Striking back

| September 01, 2006

Another anti-congestion tactic has some carriers relieving over-the-road drivers of the delivery burden altogether. That’s the approach Schneider National is eyeing in several major metro areas.

“We look at where it might make sense to add some local drivers – Chicago, Atlanta, Los Angeles and parts of New England – who would do nothing but deliver loads,” says John Miller, vice president of one-way truckload operations for the Green Bay, Wis., mega-carrier. “Long haul would hand off to a local driver who knows how to navigate the system well.”

As fleets try to maximize their flexibility to minimize congestion-related delays, technology can help. Everyone looks forward to the day when a system can detect slowing traffic miles ahead and, via a navigation tool, spit out an alternate route within seconds.

That’s the vision of Alain Kornhouser, co-founder and chairman of ALK Technologies, which markets mapping and navigation software to the industry. He imagines motorists collectively using Global Positioning Systems, wireless communications, computer processing and robust navigation software to share traffic data and use it to quickly calculate estimated arrival times and obtain alternate routes when trouble spots are detected. Most of the necessary technologies are available today, but they haven’t been linked together.

One option to offset some of the productivity lost to congestion is for trucks to carry more freight on each trip.

As Congress heads toward another major highway bill in 2009, the American Trucking Associations hopes to win fleet owners some flexibility on truck size and weight, says Tim Lynch, ATA’s senior vice president of federation relations and strategic planning. ATA supports policy that would allow gross vehicle weights of 97,000 pounds in certain situations and greater use of longer combination vehicles. It also seeks federal authority to allow Western states to standardize weight rules to make interstate transportation more efficient, Lynch says.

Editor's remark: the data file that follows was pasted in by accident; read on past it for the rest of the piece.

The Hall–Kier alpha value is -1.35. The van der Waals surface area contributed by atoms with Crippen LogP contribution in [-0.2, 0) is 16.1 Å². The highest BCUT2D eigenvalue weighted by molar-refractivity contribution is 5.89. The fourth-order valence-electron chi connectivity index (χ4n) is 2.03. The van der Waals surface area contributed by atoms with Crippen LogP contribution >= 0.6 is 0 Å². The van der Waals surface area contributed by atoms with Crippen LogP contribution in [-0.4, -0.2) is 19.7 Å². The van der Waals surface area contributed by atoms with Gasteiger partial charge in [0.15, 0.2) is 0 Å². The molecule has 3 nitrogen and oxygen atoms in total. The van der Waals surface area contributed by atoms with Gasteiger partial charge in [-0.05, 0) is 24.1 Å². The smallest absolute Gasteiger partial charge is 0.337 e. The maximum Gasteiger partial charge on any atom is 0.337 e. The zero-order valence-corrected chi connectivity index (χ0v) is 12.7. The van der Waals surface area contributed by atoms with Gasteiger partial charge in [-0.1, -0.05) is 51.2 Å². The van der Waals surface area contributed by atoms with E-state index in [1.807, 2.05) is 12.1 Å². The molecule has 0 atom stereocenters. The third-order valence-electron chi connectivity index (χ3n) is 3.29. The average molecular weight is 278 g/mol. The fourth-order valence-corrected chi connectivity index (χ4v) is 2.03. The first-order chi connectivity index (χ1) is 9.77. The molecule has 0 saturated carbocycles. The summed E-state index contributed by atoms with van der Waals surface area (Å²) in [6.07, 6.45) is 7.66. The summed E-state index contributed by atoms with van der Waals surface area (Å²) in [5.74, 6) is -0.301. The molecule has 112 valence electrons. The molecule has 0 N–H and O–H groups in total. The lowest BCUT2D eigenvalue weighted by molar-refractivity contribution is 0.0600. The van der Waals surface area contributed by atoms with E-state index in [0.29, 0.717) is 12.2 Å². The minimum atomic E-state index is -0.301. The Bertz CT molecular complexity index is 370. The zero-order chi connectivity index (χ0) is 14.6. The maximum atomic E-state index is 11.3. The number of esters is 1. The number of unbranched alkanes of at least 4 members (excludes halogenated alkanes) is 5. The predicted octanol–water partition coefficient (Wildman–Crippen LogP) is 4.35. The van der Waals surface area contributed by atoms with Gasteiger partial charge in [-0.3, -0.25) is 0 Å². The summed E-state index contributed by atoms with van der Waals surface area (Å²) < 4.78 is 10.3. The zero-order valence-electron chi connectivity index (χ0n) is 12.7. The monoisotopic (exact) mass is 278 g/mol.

“The specifics of what we’re seeking are not yet mapped out,” Lynch says. Critics charge that upping the gross vehicle limit to 97,000 pounds would require governments to spend billions to reinforce or reconstruct bridges nationwide. Conceding that point, ATA is not pushing the 97,000-pound allowance in areas where bridge integrity is at issue.

Yet, any slackening of such limits is sure to draw controversy, and not just from vocal critics such as Public Citizen, a watchdog group. At its annual meeting last March, the board of the Truckload Carriers Association, representing the industry’s largest segment, failed to endorse the ATA policy.

“Truckload carriers have very legitimate concerns,” Lynch acknowledges. Hauling 97,000 pounds means spec’ing a third axle on the trailer, and based on past experience with size and weight changes, many truckload carriers fear they would have to buy new trailers to stay competitive without fair compensation from their shippers. If shippers need those higher payloads, they must be willing to pay for them, Lynch says.

Higher truck payloads also have been controversial among trucking’s traditional nemesis, the railroad industry. During the debate over the most recent highway legislation, ATA and the American Association of Railroads agreed to a cease-fire; neither sought changes in truck size and weight rules. But that pact won’t necessarily be renewed for the next go-round.

Despite their Capitol Hill skirmishes, the trucking and railroad industries are working together more closely. Several large carriers, such as Schneider and J.B. Hunt, are aggressively pursuing intermodal business. Earlier this year, Schneider launched a dedicated train service to manufacturers and businesses in the Ohio River Valley in collaboration with CSX Intermodal and the Kansas City Southern Railroad.

Rail has its drawbacks, but it can help fight congestion in many high-traffic areas, such as ports. In Southern California, planners are eyeing more rail links to move containers out of the congested ports at Los Angeles and Long Beach to truck distribution centers miles beyond cities.

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